Another option is to change the size of the tires. So we bought from Cosco or from Sam’s club an actual bigger radius street tire to try out and we found that it was better as far as my reaction times. When we were running a Goodyear Front Runner tire which looks great on the car. It had the Weld Wheel five star on there, it looked awesome. It looked like a pro stock car, but my reactions were just too close to going red too often. So there were driver inconsistencies there that we had to work out, but we just felt like it was too close to the edge of having too fast of a vehicle rollout. So we put on the big radials and I red light very seldom now. So that’s one of those things where you compromise how the car looks maybe just to get it so it’s more consistent.
Then finally, deep staging. So, you know, when you pull into the staging beams and the prestage lights actually roll out, that’s known as deep stage. You don’t have to be deep staged to just do a deeper stage. You can roll two inches and still not have rolled out of the prestage beams, but you’ll be deeper staged then you would be if they just twinkled. So that’s something to think about too. The only reason I don’t like doing that a lot is because it tends to be difficult to be consistently the same amount deep staged. If you know you’re not turning the light off it becomes a guessing game. And as I told you in episode three, I really like to have a very consistent pattern from round to round, week to week, track to track so that it doesn’t matter where I’m at, I feel like my system keeps working. So if I’ve decided to start deep staging by rolling in just a little bit like once the light twinkles then I let off he break for just a little bit, and then I let it back on, and hopefully I’ve moved up one or two inches, the same two inches every time. It’s difficult to reproduce that run, after run, after run. So the only time I’ll do that kind of thing is if I’ve just done back to back rounds, I’m running in two classes, and I’m just consistently not hitting the tree, and I don’t wanna change my mindset of how I’m doing the tree. I’ll just bump it in, just a little bit more. But before that if I’m finding I’m going rounds and my tree isn’t where I want it to be I’ll probably change my staging RPM first, then I’ll tell one of my crew guys to either let air out of the front tires or out air in,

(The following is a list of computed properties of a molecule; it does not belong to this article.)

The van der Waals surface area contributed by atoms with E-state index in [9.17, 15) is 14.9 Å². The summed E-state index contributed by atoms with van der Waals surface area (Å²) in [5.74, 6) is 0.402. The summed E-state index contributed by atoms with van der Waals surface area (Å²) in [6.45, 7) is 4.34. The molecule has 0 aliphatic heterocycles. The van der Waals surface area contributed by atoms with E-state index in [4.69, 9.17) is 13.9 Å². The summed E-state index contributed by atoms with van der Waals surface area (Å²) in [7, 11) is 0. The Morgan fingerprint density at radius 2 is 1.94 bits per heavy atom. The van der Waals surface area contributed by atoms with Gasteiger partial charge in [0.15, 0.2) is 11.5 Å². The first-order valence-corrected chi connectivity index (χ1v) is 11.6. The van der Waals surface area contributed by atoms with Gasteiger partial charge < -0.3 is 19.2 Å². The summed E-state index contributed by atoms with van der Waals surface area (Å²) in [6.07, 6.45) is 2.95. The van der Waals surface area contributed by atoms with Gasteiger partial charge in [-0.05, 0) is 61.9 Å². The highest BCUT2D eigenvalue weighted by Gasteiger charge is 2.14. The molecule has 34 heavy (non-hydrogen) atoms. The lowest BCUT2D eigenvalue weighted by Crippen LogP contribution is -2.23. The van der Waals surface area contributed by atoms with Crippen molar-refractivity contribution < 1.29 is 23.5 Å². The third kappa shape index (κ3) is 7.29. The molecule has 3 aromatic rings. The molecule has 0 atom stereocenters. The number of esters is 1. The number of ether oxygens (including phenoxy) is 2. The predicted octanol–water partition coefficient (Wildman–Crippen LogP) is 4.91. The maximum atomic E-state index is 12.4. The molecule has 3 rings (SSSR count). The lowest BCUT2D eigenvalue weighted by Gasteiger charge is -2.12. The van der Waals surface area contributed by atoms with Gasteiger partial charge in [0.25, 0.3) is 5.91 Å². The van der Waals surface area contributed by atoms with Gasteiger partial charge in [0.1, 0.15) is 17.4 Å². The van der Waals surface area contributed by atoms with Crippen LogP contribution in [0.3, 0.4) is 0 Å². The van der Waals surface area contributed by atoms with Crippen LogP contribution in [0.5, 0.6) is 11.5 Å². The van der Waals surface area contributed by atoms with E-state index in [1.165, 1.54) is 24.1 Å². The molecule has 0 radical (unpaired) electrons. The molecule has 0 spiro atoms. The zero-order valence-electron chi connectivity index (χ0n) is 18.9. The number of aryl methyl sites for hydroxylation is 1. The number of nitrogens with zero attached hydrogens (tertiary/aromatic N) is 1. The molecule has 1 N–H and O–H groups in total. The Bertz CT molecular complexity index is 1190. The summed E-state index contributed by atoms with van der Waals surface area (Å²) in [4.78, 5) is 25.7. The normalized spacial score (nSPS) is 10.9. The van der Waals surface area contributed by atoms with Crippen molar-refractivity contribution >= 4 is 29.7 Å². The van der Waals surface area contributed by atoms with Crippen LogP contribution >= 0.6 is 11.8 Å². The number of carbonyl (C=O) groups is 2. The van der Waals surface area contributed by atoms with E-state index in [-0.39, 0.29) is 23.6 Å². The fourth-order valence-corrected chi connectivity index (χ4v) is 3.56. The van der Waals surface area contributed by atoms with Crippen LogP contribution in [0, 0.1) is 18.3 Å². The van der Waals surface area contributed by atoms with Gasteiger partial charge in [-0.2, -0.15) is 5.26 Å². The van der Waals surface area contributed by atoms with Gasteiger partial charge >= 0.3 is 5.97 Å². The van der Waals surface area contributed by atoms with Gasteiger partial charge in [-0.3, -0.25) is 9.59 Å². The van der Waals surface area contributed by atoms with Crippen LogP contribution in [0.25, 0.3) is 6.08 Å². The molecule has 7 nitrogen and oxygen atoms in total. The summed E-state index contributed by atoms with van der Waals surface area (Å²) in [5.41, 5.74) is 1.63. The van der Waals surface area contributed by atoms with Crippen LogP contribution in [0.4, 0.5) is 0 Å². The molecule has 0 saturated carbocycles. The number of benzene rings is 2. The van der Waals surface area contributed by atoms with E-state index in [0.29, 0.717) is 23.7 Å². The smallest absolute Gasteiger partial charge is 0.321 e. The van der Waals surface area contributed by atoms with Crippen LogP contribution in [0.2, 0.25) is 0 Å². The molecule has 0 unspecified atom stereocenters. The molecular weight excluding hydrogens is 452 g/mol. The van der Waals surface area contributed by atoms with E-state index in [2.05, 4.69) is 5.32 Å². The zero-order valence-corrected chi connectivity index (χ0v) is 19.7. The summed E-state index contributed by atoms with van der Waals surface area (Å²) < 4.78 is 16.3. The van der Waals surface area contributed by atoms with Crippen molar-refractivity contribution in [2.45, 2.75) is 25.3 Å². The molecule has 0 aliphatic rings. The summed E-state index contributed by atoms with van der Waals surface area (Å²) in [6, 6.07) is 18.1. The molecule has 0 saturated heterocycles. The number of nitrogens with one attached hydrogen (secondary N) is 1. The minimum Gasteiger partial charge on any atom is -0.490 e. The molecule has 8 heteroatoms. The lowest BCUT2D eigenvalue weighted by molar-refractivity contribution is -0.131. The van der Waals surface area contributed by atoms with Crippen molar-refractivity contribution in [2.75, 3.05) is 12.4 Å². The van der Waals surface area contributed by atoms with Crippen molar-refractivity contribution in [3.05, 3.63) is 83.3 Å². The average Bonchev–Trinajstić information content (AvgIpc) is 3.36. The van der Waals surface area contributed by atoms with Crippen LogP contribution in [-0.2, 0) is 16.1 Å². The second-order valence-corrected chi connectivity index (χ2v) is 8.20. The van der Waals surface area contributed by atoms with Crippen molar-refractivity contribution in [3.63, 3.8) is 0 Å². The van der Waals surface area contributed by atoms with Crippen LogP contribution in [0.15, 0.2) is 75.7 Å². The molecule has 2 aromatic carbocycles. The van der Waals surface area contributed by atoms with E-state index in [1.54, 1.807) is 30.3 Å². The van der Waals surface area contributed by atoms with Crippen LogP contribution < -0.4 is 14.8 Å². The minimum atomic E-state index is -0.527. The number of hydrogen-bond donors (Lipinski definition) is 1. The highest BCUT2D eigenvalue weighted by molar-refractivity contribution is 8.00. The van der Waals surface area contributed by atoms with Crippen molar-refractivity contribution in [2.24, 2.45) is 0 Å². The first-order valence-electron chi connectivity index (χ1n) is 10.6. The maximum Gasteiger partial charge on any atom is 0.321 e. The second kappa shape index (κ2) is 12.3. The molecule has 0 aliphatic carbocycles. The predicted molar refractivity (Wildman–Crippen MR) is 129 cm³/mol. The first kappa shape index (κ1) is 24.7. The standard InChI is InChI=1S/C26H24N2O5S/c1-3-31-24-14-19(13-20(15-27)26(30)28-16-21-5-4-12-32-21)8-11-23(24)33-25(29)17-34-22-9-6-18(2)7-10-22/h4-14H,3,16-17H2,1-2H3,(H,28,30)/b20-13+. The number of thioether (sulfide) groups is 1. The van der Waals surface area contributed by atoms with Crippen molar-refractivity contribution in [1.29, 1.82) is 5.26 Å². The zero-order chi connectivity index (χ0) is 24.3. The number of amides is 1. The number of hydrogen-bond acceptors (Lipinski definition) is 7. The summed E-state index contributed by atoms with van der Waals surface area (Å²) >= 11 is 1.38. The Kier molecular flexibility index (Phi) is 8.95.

something like that, and then I’ll consider, if I’m still not seeing the results I want, then I’ll consider how deeply I stage. But I kind of look at that as a last resort. So I’m kind of curious if anyone else out there has any other ways to affect their vehicle roll out. One of the things I was thinking may be helpful is if you wanted to change suspension component, I’m personally not a big fan of that. Not only because of the expense and effort it takes to do that, but because it could start affecting your ability to have consistent traction. If you’ve got a ladder bar or whatever set up that you’ve finally got it dialed in you don’t want to go messing with springs to try and affect your vehicle rollout. You probably want to change some of these other thing first. But what are things that you’ve done? What are things that you’ve noticed affect it? I mean there’s something to be said for feeling so confident that your reacting the same
every week and you can bring a change to the car to help bring your consistency band down closer to that perfect light. Even when I’ve taken some time off and come back to it and I start hitting it 0.070’s, 0.060’s, sometimes I make one of these just to account for me getting back into the groove at the beginning of a season. And we’ll find that once I’m in the middle of the season I can start going back to what I had as far as roll out adjustments.
But anyway, I’m just curious, what have you changed? What have you seen done? If you want to leave a video response on our youtube channel, or leave a voicemail on our website, that would be cool. I’d like to hear that.
Alright, I want to give a shout out to Wade who we used a picture of his ’71 SuperBee as the thumbnail for this video. Thanks for letting us use a picture of your car. It looks like you’re wheels up. I wonder if there’s any trick to affecting vehicle rollout when you’re pulling a wheelie like that. Anyway, it looks great. Wanted to give credit to Steve the track photographer at Thompson Raceway Park, we’ll give a shout out to Thompson Raceway Park up there in Ohio. Looks like you got some good stuff going